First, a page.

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Program PEGs writing issues

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Students, teachers benefit from computerized essay assessment

“Pick one place you’d like to go in the world and explain why.” This is an example of a typical assignment a fifth grade teacher may assign a class.

Once the papers are turned in, the teacher would then review 20-30 essays for clarity, grammar, sentence structure, use of vocabulary words, organization, idea development, elaboration and accuracy. Not surprisingly, students often wait several days before receiving feedback.

Now imagine a class where students type their essay into a software program that immediately flags lower-level writing errors like spelling, punctuation and formatting, and provides suggestions for improving organization, sentence structure and word choice.

Students are able to instantly correct errors, make revisions and resubmit their essays. Teachers can then focus their efforts on helping students to improve their critical thinking and higher-level writing skills.

The PEG Writing system, developed by Measurement Incorporated (MI), implements automated essay scoring (AES) through a number of formative assessment software products. This automated essay evaluation (AEE) software system is being used by nearly three-quarters of a million students in the United States and several other countries.

While researchers have investigated the reliability of scoring models, Joshua Wilson, assistant professsor in University of Delaware’s School of Education, is taking a different approach. His research focuses on evaluating the effectiveness of AEE on teaching and learning.

He is looking to determine if it help students — particularly those who are at risk of failing to achieve grade-level literacy standards — improve their writing skills.

Writing instruction is gaining importance

Under the federal No Child Left Behind policy, writing instruction took a backseat to reading and math. With the introduction of Common Core standards and associated literacy assessments (e.g., Smarter Balanced) writing has once again been brought to the forefront.

“The majority of U.S. students lack sufficient writing skills,” said Wilson. “Roughly two-thirds of students in grades four, eight, and 12 fail to achieve grade-level writing proficiency, as measured by the National Assessment of Educational Progress (NAEP).”

Why does this matter? “Students with weak writing skills are at a greater risk of dropping out of school or being referred to special education programs — potentially failing to secure stable and gainful employment,” said Wilson.

Yet teachers face many barriers with respect to teaching writing.

“A major impediment is the time it takes to evaluate student writing,” said Wilson. “Subsequently, many students do not get adequate practice or feedback to improve as writers.”

Wilson has found that PEG utilizes natural language processing to yield essay ratings that are highly predictive of those assigned by human raters. Consequently, students receive more thorough feedback.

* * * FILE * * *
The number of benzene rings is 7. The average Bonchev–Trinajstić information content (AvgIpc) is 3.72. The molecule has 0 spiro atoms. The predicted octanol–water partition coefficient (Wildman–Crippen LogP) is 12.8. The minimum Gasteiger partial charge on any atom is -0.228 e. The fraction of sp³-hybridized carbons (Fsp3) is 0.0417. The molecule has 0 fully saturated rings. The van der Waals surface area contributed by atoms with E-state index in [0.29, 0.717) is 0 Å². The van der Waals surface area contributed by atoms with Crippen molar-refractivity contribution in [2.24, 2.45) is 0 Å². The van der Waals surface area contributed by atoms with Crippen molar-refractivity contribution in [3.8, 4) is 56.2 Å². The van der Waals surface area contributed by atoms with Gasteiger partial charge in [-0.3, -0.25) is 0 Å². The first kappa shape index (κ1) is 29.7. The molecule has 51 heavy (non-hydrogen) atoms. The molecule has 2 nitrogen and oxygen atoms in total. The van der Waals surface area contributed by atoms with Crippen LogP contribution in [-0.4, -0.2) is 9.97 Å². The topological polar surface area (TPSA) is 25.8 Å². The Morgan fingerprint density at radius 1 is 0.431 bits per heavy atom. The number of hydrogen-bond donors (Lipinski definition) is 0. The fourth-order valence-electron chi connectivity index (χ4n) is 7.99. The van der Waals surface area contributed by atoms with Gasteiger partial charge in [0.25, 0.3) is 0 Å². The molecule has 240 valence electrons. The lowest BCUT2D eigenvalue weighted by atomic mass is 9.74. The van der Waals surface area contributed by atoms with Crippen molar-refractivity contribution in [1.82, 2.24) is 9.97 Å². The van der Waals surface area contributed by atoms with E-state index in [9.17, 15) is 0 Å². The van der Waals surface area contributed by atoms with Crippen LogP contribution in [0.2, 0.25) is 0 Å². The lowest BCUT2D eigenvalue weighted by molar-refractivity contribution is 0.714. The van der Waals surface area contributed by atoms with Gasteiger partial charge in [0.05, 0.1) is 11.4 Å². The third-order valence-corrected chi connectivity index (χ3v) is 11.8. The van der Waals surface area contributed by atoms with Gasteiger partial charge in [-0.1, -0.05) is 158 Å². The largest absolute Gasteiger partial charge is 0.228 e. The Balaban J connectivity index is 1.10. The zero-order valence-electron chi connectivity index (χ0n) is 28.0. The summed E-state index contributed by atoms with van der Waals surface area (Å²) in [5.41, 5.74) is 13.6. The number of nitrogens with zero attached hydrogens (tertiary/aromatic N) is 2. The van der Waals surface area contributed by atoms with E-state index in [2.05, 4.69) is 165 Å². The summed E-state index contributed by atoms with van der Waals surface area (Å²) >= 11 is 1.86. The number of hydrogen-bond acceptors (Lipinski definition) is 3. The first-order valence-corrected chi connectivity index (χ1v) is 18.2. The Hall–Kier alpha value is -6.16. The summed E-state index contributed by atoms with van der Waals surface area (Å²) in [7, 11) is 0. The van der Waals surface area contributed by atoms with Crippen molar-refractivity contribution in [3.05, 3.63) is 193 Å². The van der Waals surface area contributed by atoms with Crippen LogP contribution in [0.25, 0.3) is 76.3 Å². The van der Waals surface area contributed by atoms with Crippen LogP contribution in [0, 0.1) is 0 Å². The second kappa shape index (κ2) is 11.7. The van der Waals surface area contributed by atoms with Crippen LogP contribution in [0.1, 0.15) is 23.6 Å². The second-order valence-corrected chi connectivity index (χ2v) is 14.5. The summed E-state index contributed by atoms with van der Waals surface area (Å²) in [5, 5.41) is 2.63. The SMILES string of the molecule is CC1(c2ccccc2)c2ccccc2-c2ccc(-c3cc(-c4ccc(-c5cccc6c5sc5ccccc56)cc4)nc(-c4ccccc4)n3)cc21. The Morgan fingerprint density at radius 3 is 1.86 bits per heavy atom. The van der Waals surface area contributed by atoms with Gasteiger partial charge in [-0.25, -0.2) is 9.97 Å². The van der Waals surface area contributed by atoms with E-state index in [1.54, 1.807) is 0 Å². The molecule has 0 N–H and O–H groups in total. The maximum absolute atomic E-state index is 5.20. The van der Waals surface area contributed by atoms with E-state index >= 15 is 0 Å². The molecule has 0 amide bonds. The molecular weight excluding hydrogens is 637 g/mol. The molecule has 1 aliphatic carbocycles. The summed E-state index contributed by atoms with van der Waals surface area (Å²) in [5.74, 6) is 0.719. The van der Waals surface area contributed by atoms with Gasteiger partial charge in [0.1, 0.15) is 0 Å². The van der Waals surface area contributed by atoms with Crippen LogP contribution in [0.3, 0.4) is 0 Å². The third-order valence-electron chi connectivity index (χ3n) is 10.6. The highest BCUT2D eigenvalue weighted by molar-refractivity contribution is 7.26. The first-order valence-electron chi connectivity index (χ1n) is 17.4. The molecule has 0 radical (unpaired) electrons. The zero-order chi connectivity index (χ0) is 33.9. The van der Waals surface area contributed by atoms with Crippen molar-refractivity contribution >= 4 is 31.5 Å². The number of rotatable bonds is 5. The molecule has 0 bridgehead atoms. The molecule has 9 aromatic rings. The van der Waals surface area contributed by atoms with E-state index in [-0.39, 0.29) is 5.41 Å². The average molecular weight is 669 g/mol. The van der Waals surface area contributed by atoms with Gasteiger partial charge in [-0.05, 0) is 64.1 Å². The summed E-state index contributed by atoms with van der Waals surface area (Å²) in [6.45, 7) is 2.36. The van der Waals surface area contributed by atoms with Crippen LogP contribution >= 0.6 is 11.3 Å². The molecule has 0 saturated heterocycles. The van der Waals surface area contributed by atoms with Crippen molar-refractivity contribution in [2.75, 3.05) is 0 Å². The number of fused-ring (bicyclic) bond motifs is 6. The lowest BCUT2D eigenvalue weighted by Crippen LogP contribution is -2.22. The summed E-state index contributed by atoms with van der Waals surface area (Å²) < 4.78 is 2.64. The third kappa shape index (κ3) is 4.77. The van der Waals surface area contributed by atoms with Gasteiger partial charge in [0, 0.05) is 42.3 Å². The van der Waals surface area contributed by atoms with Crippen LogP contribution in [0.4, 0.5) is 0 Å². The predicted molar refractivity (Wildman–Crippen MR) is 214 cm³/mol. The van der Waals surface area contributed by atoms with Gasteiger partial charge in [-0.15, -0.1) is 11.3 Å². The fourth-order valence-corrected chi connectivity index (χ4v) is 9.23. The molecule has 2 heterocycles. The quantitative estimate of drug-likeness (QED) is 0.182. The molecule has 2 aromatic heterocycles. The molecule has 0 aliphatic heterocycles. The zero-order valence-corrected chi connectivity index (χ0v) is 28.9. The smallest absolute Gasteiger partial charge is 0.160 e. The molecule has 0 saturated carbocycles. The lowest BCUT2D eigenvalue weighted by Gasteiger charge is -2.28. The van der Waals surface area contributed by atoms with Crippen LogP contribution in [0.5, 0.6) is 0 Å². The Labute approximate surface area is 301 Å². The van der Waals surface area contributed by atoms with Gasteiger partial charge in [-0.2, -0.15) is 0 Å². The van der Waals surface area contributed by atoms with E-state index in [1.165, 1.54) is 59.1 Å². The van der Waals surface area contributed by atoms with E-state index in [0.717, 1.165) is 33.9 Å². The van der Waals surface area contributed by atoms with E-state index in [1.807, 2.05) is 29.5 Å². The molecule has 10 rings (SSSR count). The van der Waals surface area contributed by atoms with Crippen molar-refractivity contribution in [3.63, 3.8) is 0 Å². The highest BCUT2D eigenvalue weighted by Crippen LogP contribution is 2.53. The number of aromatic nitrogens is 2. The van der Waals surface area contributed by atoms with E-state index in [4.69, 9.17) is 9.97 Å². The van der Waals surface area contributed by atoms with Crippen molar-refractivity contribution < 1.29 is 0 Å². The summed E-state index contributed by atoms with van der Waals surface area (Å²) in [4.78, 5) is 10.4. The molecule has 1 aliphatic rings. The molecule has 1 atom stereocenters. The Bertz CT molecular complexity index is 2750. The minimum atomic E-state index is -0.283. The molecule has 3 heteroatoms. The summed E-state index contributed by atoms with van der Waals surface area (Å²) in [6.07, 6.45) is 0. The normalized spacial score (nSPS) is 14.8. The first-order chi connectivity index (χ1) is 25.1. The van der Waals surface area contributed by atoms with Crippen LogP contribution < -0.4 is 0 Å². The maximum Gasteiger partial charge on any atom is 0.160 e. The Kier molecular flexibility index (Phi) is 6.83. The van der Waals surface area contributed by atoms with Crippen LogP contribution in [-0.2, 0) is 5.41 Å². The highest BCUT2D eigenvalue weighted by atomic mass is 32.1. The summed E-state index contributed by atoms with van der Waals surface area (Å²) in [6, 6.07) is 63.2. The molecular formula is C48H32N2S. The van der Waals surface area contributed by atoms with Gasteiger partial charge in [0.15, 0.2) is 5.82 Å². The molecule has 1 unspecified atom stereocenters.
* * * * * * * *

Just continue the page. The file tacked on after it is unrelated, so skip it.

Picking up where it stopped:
Stacy Poplos Connor, a master teacher in The College School, started working with PEG after reading about it in UDaily. She has found it to be an incredible teaching and learning resource tool.

“The students receive immediate feedback on each of the main traits of writing,” she said. “If they are struggling with a particular genre and/or editing tool, they can watch videos embedded into the site or send me messages while they write.”

Findings of the research

For the past three years, Wilson has partnered with the Red Clay Consolidated School District to pilot and research PEG Writing in grades three-five, and select classrooms in the Red Clay and Colonial school districts’ middle schools. Collaborating with a number of UD graduate and undergraduate students, Wilson has published three studies focusing on the impact PEG has on both learning and instruction.

In the classroom, he has found:

• Students’ quality of writing improves in response to PEG’s automated feedback, and it appears to be equally effective for students with different reading and writing skills.

• On average, students with disabilities participating in the general education curriculum are able to use automated feedback to produce writing of equal quality to their non-disabled peers, even when their first drafts were significantly weaker.

• PEG can identify struggling writers early in the school year so they may be referred for intervention to remediate any skill deficits.

Wilson also compared results of teachers using GoogleDocs versus PEG to evaluate its impact on writing instruction. The analysis revealed that:

• Students in the PEG Writing group demonstrated an increase in writing motivation. There were no changes in writing motivation for students in the GoogleDocs group.

• Teachers using GoogleDocs provided proportionately more feedback on lower-level writing skills, such as capitalization, punctuation, and formatting.

• While teachers using PEG Writing still commented on lower-level writing skills, they were able to provide more feedback on higher-level writing skills, including idea development.

“PEG allows me to pick a topic based on several genres while also incorporating my own teacher-created prompts that fit with my instruction,” said Connor. “It has definitely saved me time in grading and editing. I would highly recommend PEG to any teacher.”

Future research

Wilson is now piloting and researching PEG at George Read Middle School, Gunning Bedford Middle School and Castle Hills Elementary School in the Colonial School District. He is expanding his analysis to determine  if the additional practice and feedback through PEG writing can help English language learners (ELL) in elementary and middle school pass the ACCESS for ELLs test.


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